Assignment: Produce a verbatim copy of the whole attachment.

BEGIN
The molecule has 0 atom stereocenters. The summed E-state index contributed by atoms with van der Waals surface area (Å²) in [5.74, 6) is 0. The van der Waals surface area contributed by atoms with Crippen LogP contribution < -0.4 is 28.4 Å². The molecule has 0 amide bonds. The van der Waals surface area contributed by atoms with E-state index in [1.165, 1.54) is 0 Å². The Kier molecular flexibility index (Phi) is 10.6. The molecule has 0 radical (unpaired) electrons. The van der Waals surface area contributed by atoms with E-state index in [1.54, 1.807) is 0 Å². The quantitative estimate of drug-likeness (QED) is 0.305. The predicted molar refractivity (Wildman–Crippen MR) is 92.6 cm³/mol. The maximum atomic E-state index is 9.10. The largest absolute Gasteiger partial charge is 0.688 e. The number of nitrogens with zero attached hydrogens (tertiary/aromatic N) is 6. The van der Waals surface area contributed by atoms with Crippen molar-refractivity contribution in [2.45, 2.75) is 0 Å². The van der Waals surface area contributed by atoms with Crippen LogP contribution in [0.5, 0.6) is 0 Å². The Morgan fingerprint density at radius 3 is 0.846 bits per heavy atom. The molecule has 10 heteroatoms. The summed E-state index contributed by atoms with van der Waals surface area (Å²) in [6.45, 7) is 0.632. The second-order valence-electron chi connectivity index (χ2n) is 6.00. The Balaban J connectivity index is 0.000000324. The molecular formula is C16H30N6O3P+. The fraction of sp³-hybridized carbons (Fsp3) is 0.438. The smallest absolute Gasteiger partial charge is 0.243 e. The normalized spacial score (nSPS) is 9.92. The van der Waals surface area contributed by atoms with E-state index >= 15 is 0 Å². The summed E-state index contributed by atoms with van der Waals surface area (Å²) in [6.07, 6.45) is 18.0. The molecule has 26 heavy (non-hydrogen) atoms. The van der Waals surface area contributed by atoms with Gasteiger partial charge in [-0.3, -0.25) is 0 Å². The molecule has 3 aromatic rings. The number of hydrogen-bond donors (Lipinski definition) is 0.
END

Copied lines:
The molecule has 0 atom stereocenters. The summed E-state index contributed by atoms with van der Waals surface area (Å²) in [5.74, 6) is 0. The van der Waals surface area contributed by atoms with Crippen LogP contribution < -0.4 is 28.4 Å². The molecule has 0 amide bonds. The van der Waals surface area contributed by atoms with E-state index in [1.165, 1.54) is 0 Å². The Kier molecular flexibility index (Phi) is 10.6. The molecule has 0 radical (unpaired) electrons. The van der Waals surface area contributed by atoms with E-state index in [1.54, 1.807) is 0 Å². The quantitative estimate of drug-likeness (QED) is 0.305. The predicted molar refractivity (Wildman–Crippen MR) is 92.6 cm³/mol. The maximum atomic E-state index is 9.10. The largest absolute Gasteiger partial charge is 0.688 e. The number of nitrogens with zero attached hydrogens (tertiary/aromatic N) is 6. The van der Waals surface area contributed by atoms with Crippen molar-refractivity contribution in [2.45, 2.75) is 0 Å². The van der Waals surface area contributed by atoms with Crippen LogP contribution in [0.5, 0.6) is 0 Å². The Morgan fingerprint density at radius 3 is 0.846 bits per heavy atom. The molecule has 10 heteroatoms. The summed E-state index contributed by atoms with van der Waals surface area (Å²) in [6.45, 7) is 0.632. The second-order valence-electron chi connectivity index (χ2n) is 6.00. The Balaban J connectivity index is 0.000000324. The molecular formula is C16H30N6O3P+. The fraction of sp³-hybridized carbons (Fsp3) is 0.438. The smallest absolute Gasteiger partial charge is 0.243 e. The normalized spacial score (nSPS) is 9.92. The van der Waals surface area contributed by atoms with E-state index >= 15 is 0 Å². The summed E-state index contributed by atoms with van der Waals surface area (Å²) in [6.07, 6.45) is 18.0. The molecule has 26 heavy (non-hydrogen) atoms. The van der Waals surface area contributed by atoms with Gasteiger partial charge in [-0.3, -0.25) is 0 Å². The molecule has 3 aromatic rings. The number of hydrogen-bond donors (Lipinski definition) is 0.